Our women's operating expenses if reviewed by sport, ranked 10th in the MAC and 108th nationally.
Take one step further and look at our expenses per female student-athlete, and we ranked 11th, next to last in the MAC, and 111th nationally.
In the operation of our men's program, our total operating expenses ranked 11th, next to last in the MAC and 113th nationally
Our men's operation expenses if reviewed by sport, ranked last in the MAC, and 114th nationally.
Taking it one step further to look at our expenses per male student-athlete, we ranked last in the MAC and 114th nationally.
Simply put, our expenses exceed our financial resources. We have a significant financial challenge and pretending it doesn't exist will sink the entire program. We will have an accumulated operating deficit of over $4 million this fiscal year. Had we not made this decision and things were to proceed on this same course, we projected our deficit would expand to over $7 million by 2010.
The decision to eliminate four sports does not solve our financial situation, but it is one of the first steps to a long-term recovery plan. You should know, after these four sports are dissolved, Ohio will offer the 16 sports necessary to remain a Division I-A program.
We are focused and working diligently to develop a sustainable business model in which we can grow and provide a quality experience for our student-athletes.
Providing a Quality Experience:
Ohio University is committed to providing a quality experience for each and every student-athlete that competes for the Bobcats. We will accept nothing short of providing all of our student-athletes with a positive environment to achieve their academic and athletic aspirations. We will operate our program within a Division I-A environment and accept nothing less. Unfortunately, our financial position has prohibited us from providing the level of experience that is expected at Ohio University.
We have made some significant advancements capitalizing on revenue opportunities:
The Ohio Bobcat Club, our recently introduced annual-giving program has increased unrestricted donations by 73 percent in 2006, still not enough but a significant improvement.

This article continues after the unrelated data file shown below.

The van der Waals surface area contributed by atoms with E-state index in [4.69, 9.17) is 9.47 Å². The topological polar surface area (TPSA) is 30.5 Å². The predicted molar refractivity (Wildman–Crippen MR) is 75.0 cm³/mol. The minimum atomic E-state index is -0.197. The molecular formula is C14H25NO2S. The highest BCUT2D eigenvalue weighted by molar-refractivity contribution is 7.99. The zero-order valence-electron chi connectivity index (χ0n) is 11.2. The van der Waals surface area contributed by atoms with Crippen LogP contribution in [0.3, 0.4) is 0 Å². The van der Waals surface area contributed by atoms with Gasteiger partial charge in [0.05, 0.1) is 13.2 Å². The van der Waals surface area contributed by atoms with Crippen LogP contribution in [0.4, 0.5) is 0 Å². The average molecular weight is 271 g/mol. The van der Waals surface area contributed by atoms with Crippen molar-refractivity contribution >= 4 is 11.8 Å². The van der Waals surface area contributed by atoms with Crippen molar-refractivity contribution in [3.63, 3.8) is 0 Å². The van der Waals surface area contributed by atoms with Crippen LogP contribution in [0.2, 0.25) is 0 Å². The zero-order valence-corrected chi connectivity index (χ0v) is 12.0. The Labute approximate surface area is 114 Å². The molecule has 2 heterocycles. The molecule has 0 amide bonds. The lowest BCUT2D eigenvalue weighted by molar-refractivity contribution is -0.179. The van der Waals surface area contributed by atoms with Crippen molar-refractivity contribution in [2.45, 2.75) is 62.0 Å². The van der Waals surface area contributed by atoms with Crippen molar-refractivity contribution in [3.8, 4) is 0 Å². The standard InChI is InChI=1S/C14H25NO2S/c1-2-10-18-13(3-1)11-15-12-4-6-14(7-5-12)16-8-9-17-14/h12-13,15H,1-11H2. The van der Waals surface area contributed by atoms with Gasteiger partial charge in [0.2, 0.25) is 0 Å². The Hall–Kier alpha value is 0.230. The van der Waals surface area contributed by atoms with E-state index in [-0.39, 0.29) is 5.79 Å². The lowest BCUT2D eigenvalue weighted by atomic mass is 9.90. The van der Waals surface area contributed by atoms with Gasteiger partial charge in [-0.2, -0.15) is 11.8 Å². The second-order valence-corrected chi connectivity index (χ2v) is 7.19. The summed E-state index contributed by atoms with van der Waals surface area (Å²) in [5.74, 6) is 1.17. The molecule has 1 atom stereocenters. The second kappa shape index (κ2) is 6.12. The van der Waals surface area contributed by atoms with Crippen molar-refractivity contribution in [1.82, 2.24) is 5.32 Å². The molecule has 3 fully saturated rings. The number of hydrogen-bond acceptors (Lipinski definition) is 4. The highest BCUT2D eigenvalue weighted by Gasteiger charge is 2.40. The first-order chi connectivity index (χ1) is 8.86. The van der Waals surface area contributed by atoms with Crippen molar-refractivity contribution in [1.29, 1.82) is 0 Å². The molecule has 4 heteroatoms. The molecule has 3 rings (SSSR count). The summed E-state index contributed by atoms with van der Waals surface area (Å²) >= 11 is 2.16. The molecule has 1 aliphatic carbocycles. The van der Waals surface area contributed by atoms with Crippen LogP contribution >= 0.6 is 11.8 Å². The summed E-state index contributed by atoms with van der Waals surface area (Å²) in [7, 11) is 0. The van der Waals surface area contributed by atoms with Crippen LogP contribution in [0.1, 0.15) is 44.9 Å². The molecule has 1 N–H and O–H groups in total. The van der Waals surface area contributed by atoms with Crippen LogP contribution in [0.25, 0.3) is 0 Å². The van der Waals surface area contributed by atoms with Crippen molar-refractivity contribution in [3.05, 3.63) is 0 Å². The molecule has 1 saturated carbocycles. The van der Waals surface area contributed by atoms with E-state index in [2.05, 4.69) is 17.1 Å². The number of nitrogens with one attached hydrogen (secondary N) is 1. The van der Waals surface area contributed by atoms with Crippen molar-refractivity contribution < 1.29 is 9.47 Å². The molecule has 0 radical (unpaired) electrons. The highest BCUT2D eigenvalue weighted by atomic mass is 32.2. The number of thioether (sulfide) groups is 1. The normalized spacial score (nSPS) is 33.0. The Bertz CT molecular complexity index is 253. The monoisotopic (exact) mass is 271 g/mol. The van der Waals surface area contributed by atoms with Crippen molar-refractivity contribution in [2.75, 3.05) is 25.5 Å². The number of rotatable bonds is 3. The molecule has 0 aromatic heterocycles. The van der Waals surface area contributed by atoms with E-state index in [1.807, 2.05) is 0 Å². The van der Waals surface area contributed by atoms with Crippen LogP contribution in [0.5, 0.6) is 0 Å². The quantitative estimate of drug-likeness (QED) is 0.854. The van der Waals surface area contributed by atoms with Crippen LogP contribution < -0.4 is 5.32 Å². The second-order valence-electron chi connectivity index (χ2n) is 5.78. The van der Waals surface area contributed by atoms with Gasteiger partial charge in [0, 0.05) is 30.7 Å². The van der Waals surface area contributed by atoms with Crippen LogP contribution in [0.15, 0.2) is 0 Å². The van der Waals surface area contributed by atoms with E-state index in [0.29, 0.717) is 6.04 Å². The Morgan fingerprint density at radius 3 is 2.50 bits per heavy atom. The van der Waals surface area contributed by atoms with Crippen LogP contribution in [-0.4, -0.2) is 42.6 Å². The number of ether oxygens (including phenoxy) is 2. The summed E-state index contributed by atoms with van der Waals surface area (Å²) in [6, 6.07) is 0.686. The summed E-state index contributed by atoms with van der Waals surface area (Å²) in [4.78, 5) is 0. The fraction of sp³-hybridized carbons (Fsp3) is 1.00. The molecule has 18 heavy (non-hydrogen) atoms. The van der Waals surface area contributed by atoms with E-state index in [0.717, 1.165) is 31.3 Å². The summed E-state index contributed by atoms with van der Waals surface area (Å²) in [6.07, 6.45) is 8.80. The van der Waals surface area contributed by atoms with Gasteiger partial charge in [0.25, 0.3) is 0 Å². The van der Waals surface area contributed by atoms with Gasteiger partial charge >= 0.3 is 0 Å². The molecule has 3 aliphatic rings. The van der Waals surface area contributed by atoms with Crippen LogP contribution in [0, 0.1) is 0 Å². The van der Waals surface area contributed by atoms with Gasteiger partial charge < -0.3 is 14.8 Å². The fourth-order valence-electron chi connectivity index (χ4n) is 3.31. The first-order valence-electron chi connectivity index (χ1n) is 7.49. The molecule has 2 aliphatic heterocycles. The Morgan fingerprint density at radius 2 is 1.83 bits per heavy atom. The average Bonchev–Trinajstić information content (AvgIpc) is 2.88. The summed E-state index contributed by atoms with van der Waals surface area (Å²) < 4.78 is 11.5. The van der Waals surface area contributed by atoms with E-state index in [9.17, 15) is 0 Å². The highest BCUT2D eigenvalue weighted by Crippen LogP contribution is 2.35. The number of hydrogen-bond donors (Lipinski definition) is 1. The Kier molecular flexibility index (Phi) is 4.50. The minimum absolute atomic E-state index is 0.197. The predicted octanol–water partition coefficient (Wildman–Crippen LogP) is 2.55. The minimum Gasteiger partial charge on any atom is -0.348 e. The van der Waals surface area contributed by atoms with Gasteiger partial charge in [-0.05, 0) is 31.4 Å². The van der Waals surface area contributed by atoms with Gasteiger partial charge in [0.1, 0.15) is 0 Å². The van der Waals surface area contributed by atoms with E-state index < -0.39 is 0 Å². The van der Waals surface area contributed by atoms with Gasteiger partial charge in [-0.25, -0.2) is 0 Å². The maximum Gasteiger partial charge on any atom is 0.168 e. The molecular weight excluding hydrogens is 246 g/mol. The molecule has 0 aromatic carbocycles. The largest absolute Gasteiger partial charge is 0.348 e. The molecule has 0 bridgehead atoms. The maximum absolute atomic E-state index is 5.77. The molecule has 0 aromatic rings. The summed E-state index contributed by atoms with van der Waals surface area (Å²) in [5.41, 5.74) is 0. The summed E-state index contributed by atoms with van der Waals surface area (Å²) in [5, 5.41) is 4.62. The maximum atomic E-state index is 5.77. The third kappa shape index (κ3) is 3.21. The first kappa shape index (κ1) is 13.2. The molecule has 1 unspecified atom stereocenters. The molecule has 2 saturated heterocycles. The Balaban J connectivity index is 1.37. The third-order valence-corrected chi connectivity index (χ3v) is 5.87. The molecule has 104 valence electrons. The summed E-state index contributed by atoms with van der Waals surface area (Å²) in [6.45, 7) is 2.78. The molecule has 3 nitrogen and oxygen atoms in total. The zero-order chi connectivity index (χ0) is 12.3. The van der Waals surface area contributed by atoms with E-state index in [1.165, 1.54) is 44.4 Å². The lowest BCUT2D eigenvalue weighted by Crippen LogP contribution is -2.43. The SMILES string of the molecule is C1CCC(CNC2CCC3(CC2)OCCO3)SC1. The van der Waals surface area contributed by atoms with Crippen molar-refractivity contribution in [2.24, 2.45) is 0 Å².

Tickets are another area, and there's no better sales tool than a winning program. Football season ticket sales are up 88 percent over the last two years and men's basketball season ticket sales are up 50 percent this year. Clearly we're making progress and driving hard.
Corporate Marketing - we expanded our existing partnership with ISP Sports recently, resulting in a guaranteed 54 percent increase in revenue over next four years.
There is much to be done, but we are moving in the right direction.
Today, Ohio University is committed to compliance Title IX. It is committed to compliance with this federal statute that guarantees equal rights to everyone regardless of gender.
There are three ways to comply with Title IX.
The level of intercollegiate athletic participation opportunities for men and women students are provided in numbers substantially proportionate to their respective enrollments.
- The institution can show a history and continuing practice of program expansion for its underrepresented athletic program.
- The institution can demonstrate that the interest and abilities of the members of the underrepresented gender have been fully and effectively accommodated by the present program.
In 1995, Ohio University adopted a gender equity plan that called for the addition of three women's programs. The following three women's programs were added:
1997 - Women's soccer
1998 - Women's golf
1999 - Women's lacrosse
In May 2001, as a follow up to their 1998 review, the NCAA requested Ohio University submit a report indicating its plan to continue compliance with Title IX. Representatives from Ohio University developed a revised gender equity plan indicating a fourth women's sport would be, and I quote, "definitively determined on or before September 1, 2002." This never happened, and the plan was never acted upon.
Simply put, Ohio Intercollegiate Athletics has not met our goal of compliance with Title IX, and due to our financial position, we cannot add a women's program. This leaves us, as it has seven other MAC Institutions since 1999, to take the necessary measures of dissolving sport programs to continue our commitment to compliance with this federal statute.
Our need to comply with Title IX is not a new issue for this department to deal with. Again, this is an issue that existed over seven years ago and still has not been met. We can not delay action any longer. This decision today is one of the first steps in development of a comprehensive gender equity plan that will assist in guiding our decision making in the future.
We've made an extremely difficult decision that will ultimately place us in the very best position to be successful in the future.
In closing, I want to give you my personal assurance that we will do our very best in the future planning for Ohio Athletics. We will have an organized and well-planned department.
I'm humbled to say that even now, in the midst of this difficult news, we need to support each other more than ever. I ask our staff, coaches, student-athletes, fans, alumni, faculty and student body to support each other as we go through this challenging time.
Working together we can achieve our goals and continue to bring credit to this great university.